Keystone Symposia: Multiple Sclerosis

Venue: Big Sky Resort

Location: Big Sky, Montana, United States

Event Date/Time: Jan 11, 2013 End Date/Time: Jan 16, 2013
Early Registration Date: Nov 12, 2012
Abstract Submission Date: Sep 12, 2012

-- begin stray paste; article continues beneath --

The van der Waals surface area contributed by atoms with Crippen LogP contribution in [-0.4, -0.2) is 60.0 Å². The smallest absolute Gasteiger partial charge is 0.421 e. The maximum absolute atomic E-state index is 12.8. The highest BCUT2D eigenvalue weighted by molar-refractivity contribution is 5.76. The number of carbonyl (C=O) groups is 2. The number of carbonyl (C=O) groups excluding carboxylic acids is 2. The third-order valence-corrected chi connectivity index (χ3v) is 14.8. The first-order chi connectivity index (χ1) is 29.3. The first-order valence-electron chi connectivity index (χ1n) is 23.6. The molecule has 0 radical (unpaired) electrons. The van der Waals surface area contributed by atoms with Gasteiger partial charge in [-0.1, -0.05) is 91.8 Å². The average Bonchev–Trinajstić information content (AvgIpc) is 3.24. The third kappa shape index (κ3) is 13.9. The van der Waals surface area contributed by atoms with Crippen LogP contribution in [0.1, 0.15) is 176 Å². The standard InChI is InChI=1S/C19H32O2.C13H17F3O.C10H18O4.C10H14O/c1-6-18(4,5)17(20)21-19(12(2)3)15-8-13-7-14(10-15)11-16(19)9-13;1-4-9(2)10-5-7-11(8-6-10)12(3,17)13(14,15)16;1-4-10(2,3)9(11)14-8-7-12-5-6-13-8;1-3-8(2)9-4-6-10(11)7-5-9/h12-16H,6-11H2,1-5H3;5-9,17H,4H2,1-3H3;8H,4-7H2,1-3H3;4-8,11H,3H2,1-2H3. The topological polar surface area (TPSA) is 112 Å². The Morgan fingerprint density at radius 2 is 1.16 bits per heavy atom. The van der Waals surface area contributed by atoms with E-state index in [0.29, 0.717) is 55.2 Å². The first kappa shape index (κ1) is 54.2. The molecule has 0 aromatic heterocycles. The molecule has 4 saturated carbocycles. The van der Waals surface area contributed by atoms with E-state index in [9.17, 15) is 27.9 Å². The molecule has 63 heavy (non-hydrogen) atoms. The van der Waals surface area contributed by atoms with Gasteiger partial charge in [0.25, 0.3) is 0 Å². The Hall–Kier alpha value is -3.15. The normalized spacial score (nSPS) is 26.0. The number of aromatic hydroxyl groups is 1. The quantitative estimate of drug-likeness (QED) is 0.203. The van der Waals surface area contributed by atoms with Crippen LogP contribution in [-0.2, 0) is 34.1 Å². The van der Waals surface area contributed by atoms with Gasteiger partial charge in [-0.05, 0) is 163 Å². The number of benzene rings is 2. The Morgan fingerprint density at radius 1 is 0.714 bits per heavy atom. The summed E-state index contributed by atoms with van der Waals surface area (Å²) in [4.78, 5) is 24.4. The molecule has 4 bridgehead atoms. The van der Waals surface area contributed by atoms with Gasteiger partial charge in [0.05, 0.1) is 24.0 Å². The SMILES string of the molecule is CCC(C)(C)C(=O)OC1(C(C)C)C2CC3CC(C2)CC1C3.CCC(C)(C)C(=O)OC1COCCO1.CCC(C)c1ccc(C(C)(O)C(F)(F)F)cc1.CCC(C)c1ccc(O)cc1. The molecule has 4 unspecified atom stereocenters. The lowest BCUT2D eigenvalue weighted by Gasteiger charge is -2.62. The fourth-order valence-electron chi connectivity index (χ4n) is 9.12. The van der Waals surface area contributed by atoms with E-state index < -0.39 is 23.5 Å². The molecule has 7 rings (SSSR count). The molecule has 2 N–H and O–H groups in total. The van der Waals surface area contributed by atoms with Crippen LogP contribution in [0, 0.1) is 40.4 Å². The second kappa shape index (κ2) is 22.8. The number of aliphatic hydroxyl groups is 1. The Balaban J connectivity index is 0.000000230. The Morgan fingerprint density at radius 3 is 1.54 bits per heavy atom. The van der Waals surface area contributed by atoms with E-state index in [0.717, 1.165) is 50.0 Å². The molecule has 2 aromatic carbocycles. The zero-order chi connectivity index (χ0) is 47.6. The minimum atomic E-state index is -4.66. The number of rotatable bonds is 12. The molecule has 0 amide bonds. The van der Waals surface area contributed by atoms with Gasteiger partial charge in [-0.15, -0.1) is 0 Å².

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Multiple sclerosis (MS) is a complex disease in which genetic, environmental and stochastic factors all play a part to induce aberrant interactions between the immune system and neural cells, ultimately transforming into progressive neurological disability. Our understanding of MS is rapidly evolving and multiple areas of research are showing great promise of future treatment or cure. However, further progress will depend on establishing a deep understanding of the underlying disease mechanisms. With this in mind, this meeting aims to: 1) define integrated approaches by which to study disease pathogenesis, which represents a critical barrier to progress in the field; 2) provide an up to date perspective on molecular pathogenesis and how this might be used to optimize patient management; 3) define state of the art technologies by which to quantitate disease burden; 4) discuss key elements concerning the concept of disease heterogeneity and how emergent approaches to disease stratification can optimize management strategies; and 5) provide perspectives concerning the potential therapeutic applications of neuroprotective, regenerative and bioengineering based strategies, and how these might complement immunotherapy. Speakers have been carefully selected on the basis that, independent of whether they are basic scientists or clinician researchers, they each have a track record in adopting a multi-disciplinary approach that has enabled the application of discoveries in one area of endeavor to seed advances in another. We anticipate that participants will gain an understanding of how a systems biology based approach can accelerate our knowledge base of multiple sclerosis and how that knowledge base can be successfully applied to novel clinical research and development, as well as potentiated patient care.